9 Jul 2021
Do’s and Don’ts of your Work From Home Desk Setup
9 Jul 2021
Many of us have been working from home more than ever during these past 18 months. For some of us, working from home was something we already did every now and then. However, now so many of us are spending 8+ hours a day sitting at a work from home desk setup that is probably not doing your body justice!
When you work in an office building, ergonomic design is an essential part of the space and equipment layout and structure. When you work from home, your space is not designed for these long stretches of work. You may have noticed that working from home isn’t as comfortable as working in the office, and you may have noticed that you are experiencing some new aches and pains with it! We can attest to it, because there has certainly been a spike of ergonomic-related issues seen by our manual practitioners recently!
If you are working from home you may find these tips and tricks helpful to evaluate to see if your at home work space could use some ergonomic adjustments.
The Ergonomic Set-Up
If you want to know what it takes to have an ergonomic set-up, it’s all about the workstation fitting the user like a glove. This means that something that works for Julia might not work for Jim. The two main things are the chair and desk that you are using. Both of these are crucial to providing a perfect work station!
The one thing you should not be “skimping” on is your desk chair. However, we know there is no shortage in chair options. We have created a list of criteria of what to look for in an ‘ergonomics chair’ below. The key thing is to TRY out as many chairs as possible before you purchase. This way you will know for sure you have the right chair and will make a good investment.
Multi-tilt functionality – Experts are saying that the optimal backrest angle for comfort is slightly reclined at 95 – 115 degrees, instead of the ‘traditional’ 90 degree tilt. The multi-tilt function allows you to adjust and easily lock into place the best position for a long shift.
Seat pan adjustability – To help with lumbar support, it is recommended that the seat pan be tilted forward 5 – 10 degrees. This will help to avoid the prolonged flexed position that the lumbar spine finds itself in after a long day of work.
Lumbar support – Ideally, the support needs to be adjustable in height and in pressure. If the chair does not have this function, a pillow or rolled towel will also do the trick. By having lumbar support, we are avoiding having the lumbar spine in a prolonged flexed position, which over time can cause injury and discomfort.
Arm rests – Options for adjustability of arms rests should be in height, width and length. The adjustability of height and width are more common and allow you to adjust to your body type. Adjustability in length is not as common, but if you manage to find a chair with this feature, the length will prevent you from sitting too close to your desk. This will help avoid tension if the arms are hanging too low and compression injuries if the shoulders are too high.
Seat height – Adjusting your chair’s height is a very standard practice these days and has been for quite some time. Ideally, seat height needs to be adjusted so your feet are flat on the floor and both your ankles and knees resting at a 90 degree angle. This will help to avoid legs hanging or being pushed and compressed creating more susceptibility to injury.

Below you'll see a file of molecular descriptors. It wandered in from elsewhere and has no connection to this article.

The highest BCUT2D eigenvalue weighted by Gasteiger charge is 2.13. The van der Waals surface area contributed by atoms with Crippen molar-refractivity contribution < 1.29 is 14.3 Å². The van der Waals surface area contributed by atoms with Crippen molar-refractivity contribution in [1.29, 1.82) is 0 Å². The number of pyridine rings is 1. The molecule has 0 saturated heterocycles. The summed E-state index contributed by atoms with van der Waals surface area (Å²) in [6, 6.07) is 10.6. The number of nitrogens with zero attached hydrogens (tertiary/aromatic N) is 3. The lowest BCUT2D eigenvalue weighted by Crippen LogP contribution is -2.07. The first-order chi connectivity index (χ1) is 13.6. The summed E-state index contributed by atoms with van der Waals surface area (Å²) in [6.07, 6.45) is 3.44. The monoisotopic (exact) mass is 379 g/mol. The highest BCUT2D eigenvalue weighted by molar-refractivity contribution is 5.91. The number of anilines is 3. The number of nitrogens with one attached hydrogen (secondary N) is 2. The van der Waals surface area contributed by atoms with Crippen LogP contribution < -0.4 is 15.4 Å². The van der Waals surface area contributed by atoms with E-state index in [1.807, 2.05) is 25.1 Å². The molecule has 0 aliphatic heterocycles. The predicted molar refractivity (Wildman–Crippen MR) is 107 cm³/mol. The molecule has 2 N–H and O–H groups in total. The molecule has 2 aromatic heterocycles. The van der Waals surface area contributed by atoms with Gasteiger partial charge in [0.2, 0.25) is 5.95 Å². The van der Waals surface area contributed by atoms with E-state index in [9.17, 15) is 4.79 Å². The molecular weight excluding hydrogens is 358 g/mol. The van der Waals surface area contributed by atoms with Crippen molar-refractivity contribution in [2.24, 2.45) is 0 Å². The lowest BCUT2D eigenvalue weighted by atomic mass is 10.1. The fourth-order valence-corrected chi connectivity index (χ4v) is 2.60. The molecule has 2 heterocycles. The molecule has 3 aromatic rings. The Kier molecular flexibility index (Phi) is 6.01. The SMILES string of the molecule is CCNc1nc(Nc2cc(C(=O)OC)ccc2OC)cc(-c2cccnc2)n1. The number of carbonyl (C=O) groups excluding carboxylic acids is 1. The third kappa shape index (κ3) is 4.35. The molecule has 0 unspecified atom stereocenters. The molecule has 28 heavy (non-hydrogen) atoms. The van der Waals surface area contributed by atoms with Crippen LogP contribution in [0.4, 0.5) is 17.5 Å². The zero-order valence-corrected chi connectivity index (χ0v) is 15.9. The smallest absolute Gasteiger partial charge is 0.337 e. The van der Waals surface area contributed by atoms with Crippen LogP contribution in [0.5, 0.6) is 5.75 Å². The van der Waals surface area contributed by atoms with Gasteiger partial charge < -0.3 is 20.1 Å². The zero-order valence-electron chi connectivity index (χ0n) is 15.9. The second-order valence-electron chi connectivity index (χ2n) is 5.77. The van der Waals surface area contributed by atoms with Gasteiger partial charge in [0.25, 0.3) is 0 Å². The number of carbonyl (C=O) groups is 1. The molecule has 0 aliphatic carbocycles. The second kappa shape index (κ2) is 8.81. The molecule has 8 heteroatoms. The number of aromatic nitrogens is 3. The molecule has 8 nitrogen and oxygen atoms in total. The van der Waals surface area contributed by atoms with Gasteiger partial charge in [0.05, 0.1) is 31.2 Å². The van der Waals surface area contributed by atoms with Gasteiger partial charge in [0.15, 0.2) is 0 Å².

Using a real desk makes setting up a home office easier. However, given the circumstances of many WFH situations, many people are using a “desk”. Whether it’s a dining room table, TV tray or even a folding table, make sure that is not causing posture problems. Specifically, your desk should fit your knees and thighs comfortable underneath. If you can’t fit under the desk comfortably, try out a different “desk” until you find the right fit. Below is a list of criteria that should help you find your perfect fit.
Adjust your work surface to match your height – This will avoid the hunched over posture.
Watch the height of your screen – Adjust your screen so that it is level with the center of your gaze. If you need to raise your laptop or computer screen, consider using a stack of books or a small box such as a shoe box to get that added height.
Ensure there is clearance for your knees and feet – To start, you should not be storing anything under your work area. This will cramp the area and force you to sit in positions that are not normal. To reiterate, you should not be fighting for space under your desk.
Use a foot stool if necessary – Keeping both feet placed firmly on the ground will reduce the potential for leg crossing; a big no no if you’re suffering from lower back pain.
Padded edge – Using padding will decrease the amount of pressure applied to the wrist over long periods of time. This can help reduce symptoms and/or prevent development of carpal tunnel syndrome.
Having the proper chair and desk alignment is just the beginning of the ergonomic design done in your office building. Having the correct desk and chair to fit your body comfortably are arguably the two most important factors to consider when setting up your home office.
Feeling the aches and pains from an improper office set up? Make an appointment with a registered massage therapists or registered acupuncturist at Natural Choice Medical Clinic in Guelph to help ease away these irritations!
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